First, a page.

US9451819B2 - Tool cinch with stabilizing wings - Google Patents

Tool cinch with stabilizing wings Download PDF

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Publication number
US9451819B2
US9451819B2 US14251953 US201414251953A US9451819B2 US 9451819 B2 US9451819 B2 US 9451819B2 US 14251953 US14251953 US 14251953 US 201414251953 A US201414251953 A US 201414251953A US 9451819 B2 US9451819 B2 US 9451819B2
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US
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Grant
Patent type
Prior art keywords
tool
cinch
wing
strap
end
Prior art date
Legal status (The legal status is an assumption and is not a legal conclusion. Google has not performed a legal analysis and makes no representation as to the accuracy of the status listed.)
Active, expires
Application number
US14251953
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US20140304952A1 (en )
Inventor
William J. Mathews, JR.
Current Assignee (The listed assignees may be inaccurate. Google has not performed a legal analysis and makes no representation or warranty as to the accuracy of the list.)
Python Safety Inc
DB Industries LLC
Original Assignee
PYTHON SAFETY LLC
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    • AHUMAN NECESSITIES
    • A45HAND OR TRAVELLING ARTICLES
    • A45FTRAVELLING OR CAMP EQUIPMENT: SACKS OR PACKS CARRIED ON THE BODY
    • A45F5/00Holders or carriers for hand articles; Holders or carriers for use while travelling or camping
    • AHUMAN NECESSITIES
    • A45HAND OR TRAVELLING ARTICLES
    • A45FTRAVELLING OR CAMP EQUIPMENT: SACKS OR PACKS CARRIED ON THE BODY
    • A45F3/00Travelling or camp articles; Sacks or packs carried on the body
    • A45F3/14Carrying-straps; Pack-carrying harnesses
    • AHUMAN NECESSITIES
    • A45HAND OR TRAVELLING ARTICLES
    • A45FTRAVELLING OR CAMP EQUIPMENT: SACKS OR PACKS CARRIED ON THE BODY
    • A45F5/00Holders or carriers for hand articles; Holders or carriers for use while travelling or camping
    • A45F5/02Fastening articles to the garment
    • A45F5/021Fastening articles to the garment to the belt
    • AHUMAN NECESSITIES
    • A45HAND OR TRAVELLING ARTICLES
    • A45FTRAVELLING OR CAMP EQUIPMENT: SACKS OR PACKS CARRIED ON THE BODY
    • A45F3/00Travelling or camp articles; Sacks or packs carried on the body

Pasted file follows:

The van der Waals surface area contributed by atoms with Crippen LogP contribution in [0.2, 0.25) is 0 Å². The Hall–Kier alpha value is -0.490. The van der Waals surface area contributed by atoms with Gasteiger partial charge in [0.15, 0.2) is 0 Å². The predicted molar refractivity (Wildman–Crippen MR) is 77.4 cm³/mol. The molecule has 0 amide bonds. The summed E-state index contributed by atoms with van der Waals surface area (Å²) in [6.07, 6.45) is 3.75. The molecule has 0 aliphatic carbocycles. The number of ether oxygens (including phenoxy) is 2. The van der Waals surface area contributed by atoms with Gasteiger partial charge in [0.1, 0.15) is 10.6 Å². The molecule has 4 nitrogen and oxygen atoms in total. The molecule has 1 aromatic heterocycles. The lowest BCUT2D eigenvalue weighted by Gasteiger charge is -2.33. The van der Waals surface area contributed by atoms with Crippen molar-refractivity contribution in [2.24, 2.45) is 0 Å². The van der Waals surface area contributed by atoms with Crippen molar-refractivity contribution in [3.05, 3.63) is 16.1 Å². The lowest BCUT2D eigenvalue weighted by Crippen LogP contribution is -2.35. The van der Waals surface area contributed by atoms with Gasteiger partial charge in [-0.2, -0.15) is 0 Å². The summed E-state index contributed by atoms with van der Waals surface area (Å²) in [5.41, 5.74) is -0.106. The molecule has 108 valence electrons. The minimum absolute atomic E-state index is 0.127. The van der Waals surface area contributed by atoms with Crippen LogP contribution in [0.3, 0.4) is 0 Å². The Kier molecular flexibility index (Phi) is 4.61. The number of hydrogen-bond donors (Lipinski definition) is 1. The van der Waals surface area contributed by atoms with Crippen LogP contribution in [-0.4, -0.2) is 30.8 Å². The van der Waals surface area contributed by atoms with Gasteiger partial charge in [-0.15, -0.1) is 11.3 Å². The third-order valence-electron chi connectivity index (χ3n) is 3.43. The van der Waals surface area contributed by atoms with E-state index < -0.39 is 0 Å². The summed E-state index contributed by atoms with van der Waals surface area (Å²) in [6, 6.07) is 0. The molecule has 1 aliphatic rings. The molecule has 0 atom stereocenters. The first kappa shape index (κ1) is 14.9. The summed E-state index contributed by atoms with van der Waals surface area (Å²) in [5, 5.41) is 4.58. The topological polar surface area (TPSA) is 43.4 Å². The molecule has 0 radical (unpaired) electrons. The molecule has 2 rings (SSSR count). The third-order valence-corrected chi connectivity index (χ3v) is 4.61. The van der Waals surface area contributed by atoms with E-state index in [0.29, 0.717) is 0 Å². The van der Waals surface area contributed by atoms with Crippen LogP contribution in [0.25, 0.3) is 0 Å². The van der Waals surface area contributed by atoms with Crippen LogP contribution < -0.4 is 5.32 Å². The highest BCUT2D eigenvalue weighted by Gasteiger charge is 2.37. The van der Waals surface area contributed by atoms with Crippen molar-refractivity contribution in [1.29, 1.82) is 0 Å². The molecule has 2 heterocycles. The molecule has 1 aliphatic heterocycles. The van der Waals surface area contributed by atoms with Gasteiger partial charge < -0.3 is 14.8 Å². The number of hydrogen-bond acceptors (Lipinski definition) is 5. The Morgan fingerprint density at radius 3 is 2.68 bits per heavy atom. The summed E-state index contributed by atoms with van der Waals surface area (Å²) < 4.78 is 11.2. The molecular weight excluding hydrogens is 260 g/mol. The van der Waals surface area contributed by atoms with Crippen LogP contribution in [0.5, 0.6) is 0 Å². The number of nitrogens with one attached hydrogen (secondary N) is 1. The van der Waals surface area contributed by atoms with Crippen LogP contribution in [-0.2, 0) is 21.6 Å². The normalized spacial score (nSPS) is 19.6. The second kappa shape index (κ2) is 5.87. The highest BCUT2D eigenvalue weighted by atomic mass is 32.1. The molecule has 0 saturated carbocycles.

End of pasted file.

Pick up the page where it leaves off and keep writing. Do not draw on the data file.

• A45F3/14Carrying-straps; Pack-carrying harnesses
    • A45F2003/142Carrying-straps
    • AHUMAN NECESSITIES
    • A45HAND OR TRAVELLING ARTICLES
    • A45FTRAVELLING OR CAMP EQUIPMENT: SACKS OR PACKS CARRIED ON THE BODY
    • A45F5/00Holders or carriers for hand articles; Holders or carriers for use while travelling or camping
    • A45F2005/006Holders or carriers for hand articles; Holders or carriers for use while travelling or camping comprising a suspension strap or lanyard
    • AHUMAN NECESSITIES
    • A45HAND OR TRAVELLING ARTICLES
    • A45FTRAVELLING OR CAMP EQUIPMENT: SACKS OR PACKS CARRIED ON THE BODY
    • A45F2200/00Details not otherwise provided for in A45F
    • A45F2200/05Holder or carrier for specific articles
    • A45F2200/0575Portable tools
    • YGENERAL TAGGING OF NEW TECHNOLOGICAL DEVELOPMENTS; GENERAL TAGGING OF CROSS-SECTIONAL TECHNOLOGIES SPANNING OVER SEVERAL SECTIONS OF THE IPC; TECHNICAL SUBJECTS COVERED BY FORMER USPC CROSS-REFERENCE ART COLLECTIONS [XRACs] AND DIGESTS
    • Y10TECHNICAL SUBJECTS COVERED BY FORMER USPC
    • Y10TTECHNICAL SUBJECTS COVERED BY FORMER US CLASSIFICATION
    • Y10T24/00Buckles, buttons, clasps, etc.
    • Y10T24/31Plural fasteners having intermediate flaccid connector
    • Y10T24/318Strap connector
    • YGENERAL TAGGING OF NEW TECHNOLOGICAL DEVELOPMENTS; GENERAL TAGGING OF CROSS-SECTIONAL TECHNOLOGIES SPANNING OVER SEVERAL SECTIONS OF THE IPC; TECHNICAL SUBJECTS COVERED BY FORMER USPC CROSS-REFERENCE ART COLLECTIONS [XRACs] AND DIGESTS
    • Y10TECHNICAL SUBJECTS COVERED BY FORMER USPC
    • Y10TTECHNICAL SUBJECTS COVERED BY FORMER US CLASSIFICATION
    • Y10T29/00Metal working
    • Y10T29/49Method of mechanical manufacture
    • Y10T29/49826Assembling or joining

Abstract

A tool cinch is provided for securement to a tool, the cinch then being connectable to a lanyard for preventing the tool from falling if dropped before, during, or after use. The cinch includes radially projecting wings that are secured to the tool with tape or the like to further buttress securement of the tool.

Description

CROSS-REFERENCE TO RELATED APPLICATIONS

This application claims the benefit of U.S. provisional patent application Ser. No. 61/811,272, filed Apr. 12, 2013, which is incorporated herein by reference in its entirety.

STATEMENT REGARDING FEDERALLY SPONSORED RESEARCH OR DEVELOPMENT

Not Applicable

REFERENCE TO SEQUENCE LISTING, A TABLE, OR A COMPUTER PROGRAM LISTING COMPACT DISK APPENDIX

Not Applicable

BACKGROUND

The present device is in the field of dropped object prevention. More particularly, the present device is in the field of creating attachment points on tools to prevent dropped objects.

Most tools in use for construction and maintenance have either a hole or other relatively easy way of creating an attachment point. However, there are various tools on which it is difficult to create an attachment point due to their straight nature, slightly tapered handle, closed handle, or lack of handle, such as pinch bars, pry bars, digging bars, torque wrenches, breaker bar ratchets, clamps, larger spanner wrenches, larger open end wrenches, larger box style wrenches, larger combination wrenches, larger open end wrenches, sledge hammers, power tools with triggers, such as drills and saws, and other tools.

In the past, simple cinches have been used in an effort to prevent a dropped tool from falling and damaging something or injuring someone below the work site. With such a cinch, a strap is utilized, having a closed ring at one end and a loop at the other. The ring end is passed through the closed loop, or the like and pulled tight. The tool is secured in the loop that is formed by the ring end passing through the closed loop. Regardless of how tight the cinch is pulled, it is prone to loosening as the tool is being used, which can result in the tool slipping through the cinch. Subsequently, if the tool is dropped with the cinch compromised, the tool may be damaged, or it may cause injury to objects or persons below the work site. While additional measures can and have been employed, i.e., tying knots, taping the cinch loop to the tool, even these do not provide the requisite security.